Specialists at Campbell Brothers can prepare all of your seasonal essentials
It may seem like stating the obvious to advise that food should be at the heart of the festive offer when it comes to persuading people to eat out this Christmas. However, there are plenty of reasons why people pick a specific venue. The location, entertainment and even the quality of the novelties in the Christmas crackers can all have an influence!
When times are tough though, consumers tend to want the essentials to be right. Research carried out by Bidfood and 3Gem has shown that for Christmas 2023, essentials such as price, quality and the range of menu items are more likely to be deal-breakers than ‘nice-to-haves’ like festive décor, atmosphere and entertainment for consumers, across all age groups.
When deciding where to choose for a meal out of home during the festive season this year, the research found that factors most important to diners are:
- Price 57%
- Quality 47%
- Range of menu options 42%
- Convenient location 25%
- Menu deals and promotions 19%
All of which suggests that this year in particular, getting the food fundamentals right is crucial. The specialists at Campbell Brothers can prepare all the seasonal essentials, from pigs in blankets to a dry aged beef joint as the centrepiece of a Christmas meal, to customer specifications. Working with our colleagues at Oliver Kay and Direct Seafoods, we’ve got the full festive menu covered.
While customers will expect familiar flavours, such as turkey and stuffing, smoked fish and seasonal veg including Brussels sprouts, there’s also the opportunity for chefs to put their own twist on things. In fact. 43% of consumer told the survey that they would like to see exclusive menu options, unique to the venue they’re eating in.
Building in flexibility can also be a real competitive advantage. That might mean offering roast duck or partridge as well as the more familiar turkey; having smoked mackerel or trout as a starter rather than salmon; or serving premium twists on accompaniments, such as a sprout slaw or roasted sweet potatoes.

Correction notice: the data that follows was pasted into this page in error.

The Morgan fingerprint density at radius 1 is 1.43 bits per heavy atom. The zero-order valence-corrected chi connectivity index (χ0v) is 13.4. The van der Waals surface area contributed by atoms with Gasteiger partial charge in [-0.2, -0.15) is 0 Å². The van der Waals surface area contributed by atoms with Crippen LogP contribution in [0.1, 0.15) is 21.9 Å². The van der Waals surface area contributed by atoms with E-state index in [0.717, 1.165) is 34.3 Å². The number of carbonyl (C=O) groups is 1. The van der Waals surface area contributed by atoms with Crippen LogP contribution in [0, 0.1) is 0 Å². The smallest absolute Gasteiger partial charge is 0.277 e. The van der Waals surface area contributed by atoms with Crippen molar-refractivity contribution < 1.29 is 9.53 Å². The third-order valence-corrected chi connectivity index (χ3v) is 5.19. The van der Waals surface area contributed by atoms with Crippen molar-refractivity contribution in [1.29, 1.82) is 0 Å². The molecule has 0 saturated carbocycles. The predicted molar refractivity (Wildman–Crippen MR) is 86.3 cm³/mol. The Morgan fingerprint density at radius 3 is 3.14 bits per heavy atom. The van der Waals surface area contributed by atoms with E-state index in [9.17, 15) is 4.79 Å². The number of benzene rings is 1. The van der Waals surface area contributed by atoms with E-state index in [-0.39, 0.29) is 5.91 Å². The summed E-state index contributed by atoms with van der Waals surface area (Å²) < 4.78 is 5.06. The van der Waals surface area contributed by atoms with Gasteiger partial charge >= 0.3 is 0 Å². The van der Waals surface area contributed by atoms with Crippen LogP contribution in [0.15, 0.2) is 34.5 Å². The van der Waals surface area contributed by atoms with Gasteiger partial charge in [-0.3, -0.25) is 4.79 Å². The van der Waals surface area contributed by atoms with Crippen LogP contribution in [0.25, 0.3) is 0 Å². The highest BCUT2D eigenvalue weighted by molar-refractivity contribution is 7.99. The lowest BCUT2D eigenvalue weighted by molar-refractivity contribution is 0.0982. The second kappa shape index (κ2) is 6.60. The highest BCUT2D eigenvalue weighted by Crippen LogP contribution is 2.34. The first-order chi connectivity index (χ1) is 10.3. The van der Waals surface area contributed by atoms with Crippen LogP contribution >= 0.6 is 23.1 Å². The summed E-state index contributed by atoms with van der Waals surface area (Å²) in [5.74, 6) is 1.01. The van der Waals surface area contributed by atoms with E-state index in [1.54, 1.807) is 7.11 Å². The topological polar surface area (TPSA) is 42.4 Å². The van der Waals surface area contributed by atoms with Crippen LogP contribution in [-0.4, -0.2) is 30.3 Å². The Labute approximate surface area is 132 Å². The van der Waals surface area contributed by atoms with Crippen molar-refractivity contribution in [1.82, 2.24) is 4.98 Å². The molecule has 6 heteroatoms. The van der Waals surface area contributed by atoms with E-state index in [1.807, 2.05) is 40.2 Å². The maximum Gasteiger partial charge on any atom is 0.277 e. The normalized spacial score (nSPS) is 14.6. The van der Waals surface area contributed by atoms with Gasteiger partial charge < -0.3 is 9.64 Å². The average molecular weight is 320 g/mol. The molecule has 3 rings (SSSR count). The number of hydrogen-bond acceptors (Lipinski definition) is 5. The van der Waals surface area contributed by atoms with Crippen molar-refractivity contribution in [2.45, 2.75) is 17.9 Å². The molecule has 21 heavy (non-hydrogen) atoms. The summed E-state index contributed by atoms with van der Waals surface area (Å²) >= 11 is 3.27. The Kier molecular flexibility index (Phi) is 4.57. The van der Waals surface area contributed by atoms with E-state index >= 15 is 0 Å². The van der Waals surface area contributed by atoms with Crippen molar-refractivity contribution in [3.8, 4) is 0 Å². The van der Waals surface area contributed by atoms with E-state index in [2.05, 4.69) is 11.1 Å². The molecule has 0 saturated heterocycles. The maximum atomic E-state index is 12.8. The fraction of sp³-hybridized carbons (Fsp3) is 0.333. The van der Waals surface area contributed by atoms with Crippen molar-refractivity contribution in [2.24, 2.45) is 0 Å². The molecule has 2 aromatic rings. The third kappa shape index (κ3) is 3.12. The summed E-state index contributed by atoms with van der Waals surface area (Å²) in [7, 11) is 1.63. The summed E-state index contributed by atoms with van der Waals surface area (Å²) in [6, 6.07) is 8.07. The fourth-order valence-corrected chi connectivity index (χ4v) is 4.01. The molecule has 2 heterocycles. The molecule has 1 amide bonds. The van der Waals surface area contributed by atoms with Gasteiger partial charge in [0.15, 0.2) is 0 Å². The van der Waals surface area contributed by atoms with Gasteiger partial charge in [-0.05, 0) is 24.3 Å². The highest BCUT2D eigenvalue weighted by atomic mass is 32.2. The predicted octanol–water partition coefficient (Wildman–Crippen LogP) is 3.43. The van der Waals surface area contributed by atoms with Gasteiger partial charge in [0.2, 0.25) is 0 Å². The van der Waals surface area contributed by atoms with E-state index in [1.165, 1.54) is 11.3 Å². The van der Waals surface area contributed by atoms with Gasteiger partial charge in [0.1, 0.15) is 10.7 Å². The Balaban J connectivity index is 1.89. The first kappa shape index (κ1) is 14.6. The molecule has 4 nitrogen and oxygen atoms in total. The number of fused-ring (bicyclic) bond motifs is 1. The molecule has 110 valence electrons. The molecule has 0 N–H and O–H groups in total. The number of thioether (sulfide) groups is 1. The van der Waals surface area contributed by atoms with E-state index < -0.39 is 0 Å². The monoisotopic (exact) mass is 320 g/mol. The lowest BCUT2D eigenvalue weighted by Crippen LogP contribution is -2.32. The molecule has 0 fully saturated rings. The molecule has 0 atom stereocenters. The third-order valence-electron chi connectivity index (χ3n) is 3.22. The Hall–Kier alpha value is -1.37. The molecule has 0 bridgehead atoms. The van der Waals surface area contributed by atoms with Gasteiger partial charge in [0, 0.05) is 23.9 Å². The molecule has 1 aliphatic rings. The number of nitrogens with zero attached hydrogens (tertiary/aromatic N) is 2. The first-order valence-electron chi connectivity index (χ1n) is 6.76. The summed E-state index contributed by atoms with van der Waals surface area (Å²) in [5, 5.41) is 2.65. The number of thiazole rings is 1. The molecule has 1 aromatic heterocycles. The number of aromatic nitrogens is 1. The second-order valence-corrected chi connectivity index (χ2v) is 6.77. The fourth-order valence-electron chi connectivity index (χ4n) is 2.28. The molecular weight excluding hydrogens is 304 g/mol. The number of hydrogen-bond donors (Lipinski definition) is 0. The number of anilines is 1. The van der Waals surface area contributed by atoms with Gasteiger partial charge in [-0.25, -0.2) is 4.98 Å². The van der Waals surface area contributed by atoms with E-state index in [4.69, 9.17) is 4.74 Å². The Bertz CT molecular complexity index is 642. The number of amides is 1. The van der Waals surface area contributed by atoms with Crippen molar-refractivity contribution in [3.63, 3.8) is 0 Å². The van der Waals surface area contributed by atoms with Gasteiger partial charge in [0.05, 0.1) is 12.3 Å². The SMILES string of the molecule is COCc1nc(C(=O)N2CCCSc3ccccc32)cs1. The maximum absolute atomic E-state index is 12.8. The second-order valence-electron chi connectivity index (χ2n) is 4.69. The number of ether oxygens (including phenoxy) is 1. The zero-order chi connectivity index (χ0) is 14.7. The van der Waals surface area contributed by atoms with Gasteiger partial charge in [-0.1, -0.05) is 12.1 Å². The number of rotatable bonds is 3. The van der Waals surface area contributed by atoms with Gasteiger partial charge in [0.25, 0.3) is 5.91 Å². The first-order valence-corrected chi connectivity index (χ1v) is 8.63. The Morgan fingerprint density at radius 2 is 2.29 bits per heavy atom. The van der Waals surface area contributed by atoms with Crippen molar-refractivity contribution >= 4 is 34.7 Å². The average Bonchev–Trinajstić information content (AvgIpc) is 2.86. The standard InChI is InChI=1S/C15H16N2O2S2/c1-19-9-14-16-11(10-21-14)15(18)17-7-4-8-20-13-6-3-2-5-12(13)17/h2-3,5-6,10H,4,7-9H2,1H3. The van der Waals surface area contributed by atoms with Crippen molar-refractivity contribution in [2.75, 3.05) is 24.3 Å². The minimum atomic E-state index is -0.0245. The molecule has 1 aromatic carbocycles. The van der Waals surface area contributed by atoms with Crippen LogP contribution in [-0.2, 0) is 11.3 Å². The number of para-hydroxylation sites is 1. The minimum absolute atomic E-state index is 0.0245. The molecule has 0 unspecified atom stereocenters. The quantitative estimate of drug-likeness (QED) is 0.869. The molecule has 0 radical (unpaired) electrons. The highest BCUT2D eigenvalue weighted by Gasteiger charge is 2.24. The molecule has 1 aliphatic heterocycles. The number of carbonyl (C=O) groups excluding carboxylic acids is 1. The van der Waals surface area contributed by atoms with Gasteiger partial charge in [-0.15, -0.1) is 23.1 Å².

Roast turkey can be freshened up with different stuffings and sides such as salted caramel carrots, shredded sprouts with chestnuts and bacon or sweet potato roasties Use up any leftover turkey in bar snacks such as turkey and ham pasties and turkey hand raised pies or turkey, cranberry and chestnut pies and pastries. Surplus ham can be used in ham and cheese pin wheels. These will work well as part of a sharing platter with pigs in blankets and Stilton dip, and crudities such as radishes, celery and Romanesco.
To make a festive menu stand out, it’s also worth considering shifting the focus from turkey to other options. Premium beef joints are always popular, but this year better value options that still deliver on a festive treat are likely to appeal to groups celebrating within a budget. Ideas might include steak with a sizzling prawn accompaniment, or a pork cut such as belly or collar. Gourmet sausages are also popular, and can be given a seasonal makeover by adding ingredients such as smoked bacon, roast chestnuts or festive spices to the recipe.
When it comes to veg, sprouts are also more versatile than you might think. Roast them with pancetta and chestnuts, or slice them like shredded cabbage and cook with butter and salt and finish with crispy bacon and chestnuts. Use them raw to make a vibrant Christmas coleslaw with red cabbage and carrots which can be served with buttermilk fried turkey.